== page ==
Public Goods, Bads and NASA

In the comments section of this recent post, Steve mentions that governments do space better than the private sector (at least for now). The discussion also includes public goods problems, primarily defense. Since Kevin brings up space and others bring up public goods, I'm going to add public bads and unintended consequences.

Over the past 30 years or so NASA, the Air Force, and both of their prime contractors have been the only organizations doing any serious space work. But the idea that government must do this and is more capable is not a correct understanding of how it really is. The existence and inefficiencies of government space programs has hindered the market development of private space industry. NASA is to the entrepreneurial space community a public bad. Until very recently, when I or any of my friends or associates talked to investors about funding a space program we would get laughed at, nevermind that there is lots of solid market research indicating far better returns than most other technologies. We called it the giggle factor. We had to carefully hone our presentations to minimize this. And even then we would more often hear "what - you intend to compete against NASA?" or "Only governments can do space it's too difficult and too expensive." Followed by laughing. At us. If they were in a good mood. Government programs to provide some good do it badly, and in addition discourage private solutions from coming to market.

Last week that changed, by an event that had such a huge set of positive externalities that mainstream economics would predict that it was a "public good problem." Sure Burt Rutan and Paul Allen have profited from the excercise, even if only emotionally. But the real profit is accruing to Masten Space Systems, XCOR, JP Aerospace, TGV Rockets, and several others. I can talk to investors, and they are not laughing anymore. This is the real point, unlike homo economicus, real people calculate if a good is worth more than its cost and act accordingly, if there are free riders then they either don't care[1] or may even consider it an added benefit. That is if acquiring a good helps their neighbors, many people will value that good higher than if the good was neutral or bad for their neighbors. This is why in most companies "community goodwill" is considered a valid business justification.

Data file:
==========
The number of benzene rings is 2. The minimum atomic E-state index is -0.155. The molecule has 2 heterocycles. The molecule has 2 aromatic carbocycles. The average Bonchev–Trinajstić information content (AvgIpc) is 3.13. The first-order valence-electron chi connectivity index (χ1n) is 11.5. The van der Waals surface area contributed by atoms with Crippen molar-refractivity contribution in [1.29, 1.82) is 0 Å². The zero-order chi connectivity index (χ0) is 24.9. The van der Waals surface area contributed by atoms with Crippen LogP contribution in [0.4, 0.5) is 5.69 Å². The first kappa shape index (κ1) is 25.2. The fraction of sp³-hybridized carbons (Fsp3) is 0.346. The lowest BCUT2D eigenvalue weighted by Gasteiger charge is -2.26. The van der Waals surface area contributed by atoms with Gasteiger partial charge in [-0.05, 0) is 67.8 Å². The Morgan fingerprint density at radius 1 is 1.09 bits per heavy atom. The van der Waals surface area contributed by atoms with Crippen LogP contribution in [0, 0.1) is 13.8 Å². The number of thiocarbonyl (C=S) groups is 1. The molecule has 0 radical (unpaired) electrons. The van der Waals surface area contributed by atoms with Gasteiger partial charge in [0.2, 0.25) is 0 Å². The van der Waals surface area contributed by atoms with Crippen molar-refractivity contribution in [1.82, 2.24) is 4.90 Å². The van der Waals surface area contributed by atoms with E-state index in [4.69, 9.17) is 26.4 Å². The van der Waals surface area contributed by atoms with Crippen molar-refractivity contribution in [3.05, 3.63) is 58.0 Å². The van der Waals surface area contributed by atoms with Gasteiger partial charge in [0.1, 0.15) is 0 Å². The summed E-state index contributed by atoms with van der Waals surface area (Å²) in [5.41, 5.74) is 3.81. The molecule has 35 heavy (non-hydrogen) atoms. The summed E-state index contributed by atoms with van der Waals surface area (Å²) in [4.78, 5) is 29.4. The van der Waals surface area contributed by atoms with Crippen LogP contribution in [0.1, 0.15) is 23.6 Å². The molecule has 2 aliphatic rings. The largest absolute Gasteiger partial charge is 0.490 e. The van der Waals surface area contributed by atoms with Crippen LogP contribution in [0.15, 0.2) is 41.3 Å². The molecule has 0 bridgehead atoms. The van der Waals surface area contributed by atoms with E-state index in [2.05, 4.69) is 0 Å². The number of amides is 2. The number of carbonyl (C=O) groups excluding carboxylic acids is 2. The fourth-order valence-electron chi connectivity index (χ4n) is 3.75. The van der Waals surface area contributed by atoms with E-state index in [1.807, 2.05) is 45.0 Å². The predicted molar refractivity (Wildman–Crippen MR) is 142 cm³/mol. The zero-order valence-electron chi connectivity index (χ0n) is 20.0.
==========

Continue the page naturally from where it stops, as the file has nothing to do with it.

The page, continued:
There is another case of a good with such incredible positive externalities that many people, who know finance and economics, think it is a communist plot because the standard economic model of public goods predicts the opposite of reality. That good is Linux. Linus Torvalds got his profit in the form of knowlege and emotional gratification. He then saw that others might also benefit. He performed the Austrian method of determining profit, he weighed it against his subjective preferences and acted accordingly. His whole project suffers from every problem in the public choice lexicon, yet it has occurred within the free market, voluntarily and is very successful.

Public goods theory fails to predict or explain reality far too often. In this post-Enlightenment age, I thought we threw away such theories and looked for other explanations. Whether such difficult to assess goods as defense or law needs a government to provide those goods, "It's a public good" is not a valid reason.

fn1. Of course this works the same with negative externalities, and thus why we have zoning laws - there are people who will not consider their neighbors and engage in actions that produce negative externalities as well.

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Your restatement of the

Your restatement of the public goods problem is spot-on, Dave. Homo economicus is false; Homo agitus (yes, I'm mauling Latin) is true. People act, and when the act brings more satisfaction than cost, that action is undertaken.